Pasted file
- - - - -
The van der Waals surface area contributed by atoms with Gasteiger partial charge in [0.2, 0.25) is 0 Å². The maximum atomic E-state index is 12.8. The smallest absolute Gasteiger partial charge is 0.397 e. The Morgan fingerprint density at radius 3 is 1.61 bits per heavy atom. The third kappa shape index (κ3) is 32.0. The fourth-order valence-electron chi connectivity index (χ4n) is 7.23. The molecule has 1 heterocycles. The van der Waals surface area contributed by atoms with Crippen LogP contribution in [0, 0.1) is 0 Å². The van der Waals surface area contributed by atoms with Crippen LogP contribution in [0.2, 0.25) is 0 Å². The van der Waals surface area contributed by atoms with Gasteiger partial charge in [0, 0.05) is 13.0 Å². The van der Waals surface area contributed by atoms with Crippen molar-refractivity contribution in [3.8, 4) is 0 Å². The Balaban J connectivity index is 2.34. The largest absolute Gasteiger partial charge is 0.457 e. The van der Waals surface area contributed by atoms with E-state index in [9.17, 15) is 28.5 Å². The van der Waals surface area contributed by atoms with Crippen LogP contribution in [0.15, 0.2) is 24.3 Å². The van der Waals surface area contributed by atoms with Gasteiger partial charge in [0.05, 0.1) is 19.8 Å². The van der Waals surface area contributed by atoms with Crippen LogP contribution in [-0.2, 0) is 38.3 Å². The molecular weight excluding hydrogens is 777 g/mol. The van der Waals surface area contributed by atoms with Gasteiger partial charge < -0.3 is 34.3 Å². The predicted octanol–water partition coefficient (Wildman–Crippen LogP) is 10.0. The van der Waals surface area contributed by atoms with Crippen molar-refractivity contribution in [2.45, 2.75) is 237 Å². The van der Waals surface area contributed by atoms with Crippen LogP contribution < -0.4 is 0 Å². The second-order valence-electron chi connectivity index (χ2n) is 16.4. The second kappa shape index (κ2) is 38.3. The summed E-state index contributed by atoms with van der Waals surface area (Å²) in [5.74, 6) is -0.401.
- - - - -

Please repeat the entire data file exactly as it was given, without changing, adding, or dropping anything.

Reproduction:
The van der Waals surface area contributed by atoms with Gasteiger partial charge in [0.2, 0.25) is 0 Å². The maximum atomic E-state index is 12.8. The smallest absolute Gasteiger partial charge is 0.397 e. The Morgan fingerprint density at radius 3 is 1.61 bits per heavy atom. The third kappa shape index (κ3) is 32.0. The fourth-order valence-electron chi connectivity index (χ4n) is 7.23. The molecule has 1 heterocycles. The van der Waals surface area contributed by atoms with Crippen LogP contribution in [0, 0.1) is 0 Å². The van der Waals surface area contributed by atoms with Crippen LogP contribution in [0.2, 0.25) is 0 Å². The van der Waals surface area contributed by atoms with Gasteiger partial charge in [0, 0.05) is 13.0 Å². The van der Waals surface area contributed by atoms with Crippen molar-refractivity contribution in [3.8, 4) is 0 Å². The Balaban J connectivity index is 2.34. The largest absolute Gasteiger partial charge is 0.457 e. The van der Waals surface area contributed by atoms with E-state index in [9.17, 15) is 28.5 Å². The van der Waals surface area contributed by atoms with Crippen LogP contribution in [0.15, 0.2) is 24.3 Å². The van der Waals surface area contributed by atoms with Gasteiger partial charge in [0.05, 0.1) is 19.8 Å². The van der Waals surface area contributed by atoms with Crippen LogP contribution in [-0.2, 0) is 38.3 Å². The molecular weight excluding hydrogens is 777 g/mol. The van der Waals surface area contributed by atoms with Gasteiger partial charge < -0.3 is 34.3 Å². The predicted octanol–water partition coefficient (Wildman–Crippen LogP) is 10.0. The van der Waals surface area contributed by atoms with Crippen molar-refractivity contribution in [2.45, 2.75) is 237 Å². The van der Waals surface area contributed by atoms with Crippen LogP contribution < -0.4 is 0 Å². The second-order valence-electron chi connectivity index (χ2n) is 16.4. The second kappa shape index (κ2) is 38.3. The summed E-state index contributed by atoms with van der Waals surface area (Å²) in [5.74, 6) is -0.401.